This discovery concerns the functioning of AI systems such as those installed on Autonomous Vehicles: they must be able not only to “understand” the scenario they are facing, but they must also be able to predict how the movements of things and people will take place.
To understand the evolution of the entire System, it should be possible to create a numerical model that is not only able to analyze, moment by moment, the evolution of the single element based on its “predisposition”; but that it is also able to take into consideration that part of change of that single element that is induced by its interaction with all the other elements (which, being themselves subject to the same modes of interactive evolution, change constantly).
That is, Science shows us how it is not possible to make predictions on the evolution of a complex system based on numerical data (mathematical models, statistics, etc.).
To understand why it is really impossible to describe reality with mathematical models we must remember that Hisemberg, with the Uncertainty Principle, tells us that it is not a matter of creating more powerful computers: reality is itself not describable with mathematical models.
So how is it possible that today we still talk about Artificial Intelligence (about the ability of devices to make correct decisions instead of Man)?
The fact is that today we simply avoids treating the issue in a scientific way. We never support the news on AI with rational arguments: we remain in the field of narrative.
B – A thought experiment: if AI exists, can it be managed by man?
The mental experiment is a decisive element to understand how things that cannot be seen work (the discovery of nuclear energy came about thanks to mental experiments)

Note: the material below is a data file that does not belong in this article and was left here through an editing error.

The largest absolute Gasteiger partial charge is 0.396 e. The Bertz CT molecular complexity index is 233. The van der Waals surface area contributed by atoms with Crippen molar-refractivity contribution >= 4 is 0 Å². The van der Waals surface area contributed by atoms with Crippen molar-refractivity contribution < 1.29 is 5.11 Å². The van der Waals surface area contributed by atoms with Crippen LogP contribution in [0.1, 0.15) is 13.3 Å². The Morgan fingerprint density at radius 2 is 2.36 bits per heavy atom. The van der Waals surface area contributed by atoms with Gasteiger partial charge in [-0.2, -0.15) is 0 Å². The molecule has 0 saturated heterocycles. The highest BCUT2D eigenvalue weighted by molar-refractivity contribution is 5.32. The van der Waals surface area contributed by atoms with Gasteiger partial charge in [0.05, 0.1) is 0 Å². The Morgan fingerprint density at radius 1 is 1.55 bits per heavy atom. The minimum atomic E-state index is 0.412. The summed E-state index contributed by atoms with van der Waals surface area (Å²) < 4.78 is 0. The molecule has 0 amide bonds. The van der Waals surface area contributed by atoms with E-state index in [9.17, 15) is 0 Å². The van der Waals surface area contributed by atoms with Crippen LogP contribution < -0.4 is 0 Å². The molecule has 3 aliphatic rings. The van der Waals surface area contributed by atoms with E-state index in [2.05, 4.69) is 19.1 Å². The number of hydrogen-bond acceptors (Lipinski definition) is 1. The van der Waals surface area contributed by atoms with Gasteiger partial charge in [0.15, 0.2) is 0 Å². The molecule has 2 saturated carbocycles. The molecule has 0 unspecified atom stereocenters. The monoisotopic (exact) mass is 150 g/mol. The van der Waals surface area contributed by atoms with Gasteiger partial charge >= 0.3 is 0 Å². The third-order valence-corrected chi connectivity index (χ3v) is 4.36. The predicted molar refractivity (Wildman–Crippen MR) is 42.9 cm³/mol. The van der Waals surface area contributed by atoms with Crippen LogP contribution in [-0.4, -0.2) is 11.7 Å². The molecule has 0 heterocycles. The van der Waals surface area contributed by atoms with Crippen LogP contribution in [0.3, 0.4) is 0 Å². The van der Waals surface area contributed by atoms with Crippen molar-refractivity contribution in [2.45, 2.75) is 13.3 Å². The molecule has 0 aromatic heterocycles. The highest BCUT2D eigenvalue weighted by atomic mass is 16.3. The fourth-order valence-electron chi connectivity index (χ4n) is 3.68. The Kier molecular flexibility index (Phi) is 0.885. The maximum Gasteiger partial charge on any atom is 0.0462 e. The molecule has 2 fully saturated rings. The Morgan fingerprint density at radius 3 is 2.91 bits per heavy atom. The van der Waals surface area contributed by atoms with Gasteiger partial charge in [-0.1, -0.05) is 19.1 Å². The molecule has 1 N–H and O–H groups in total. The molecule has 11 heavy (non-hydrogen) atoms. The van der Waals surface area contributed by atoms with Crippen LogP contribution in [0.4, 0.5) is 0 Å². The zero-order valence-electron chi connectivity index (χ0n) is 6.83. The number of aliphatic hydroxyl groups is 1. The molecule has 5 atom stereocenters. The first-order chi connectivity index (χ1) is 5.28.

Thus, admitting that there may be a form of Artificial Intelligence (as a “theoretical hypothesis”, given that it is in contrast with the Principles of official Science), we see how it could be used by man.
In this case we must therefore also ignore the accidents of the aircraft (boing 737) and of the self-drivng cars do not create accidents because the artificial intelligence with which they are equipped “gets confused”.
Today artificial intelligence is described as something that can solve some human problems.
So let’s take one of the simplest cases of decisions today referred to AI systems: the “algorithms” that the universities use to evaluate the admission of students.
In this case, even if the system worked perfectly for the intended purposes, it is necessary to ask the question:
Who is it that programs the criteria of the decisions
taken by the algorithm?
That is, the question is, how can we be sure that an AI system can really solve problems “correctly”.
It should therefore be taken into consideration what is normally not thought:
the functioning of the algorithms
which are the basis of AI systems
is based on
DECISIONS TAKEN UP
FROM THE “PROGRAMMERS” THAT DEVELOP THE ALGORITHM.
The example of the choice of students to admit in the University is useful for understanding the question: there are at least two contrasting visions of how a correct choice should be made.
Incidentally, the two visions are:
1. it is necessary to give priority to needy people, for a moral question: since a well-off family boy will not have problems in finding a good job in life, it is necessary to favor the boy of a “weak” family (it is the predominant vision today) .
2. it is necessary to choose the best student, because in that case the University will be able to obtain the best results: leaving the University the boy will be able to produce ideas and solutions useful for Society (this is the “traditional” vision man).
It is therefore clear that in the case of choices of a social nature the role of the algorithm is marginal:
THE “INTELLIGENCE” APPLIED IN THE AI PROCESS
IS THE INTELLIGENCE OF WHO PROGRAMS THE SYSTEM.
A problem of this kind occurs today in the judgments of the Judges: in some States of the United States the Judges can use the AI systems to come to pronounce a sentence.
Consider in these cases how much algorithms (or sentences) can be influenced by beliefs, by the prejudices of those who program them.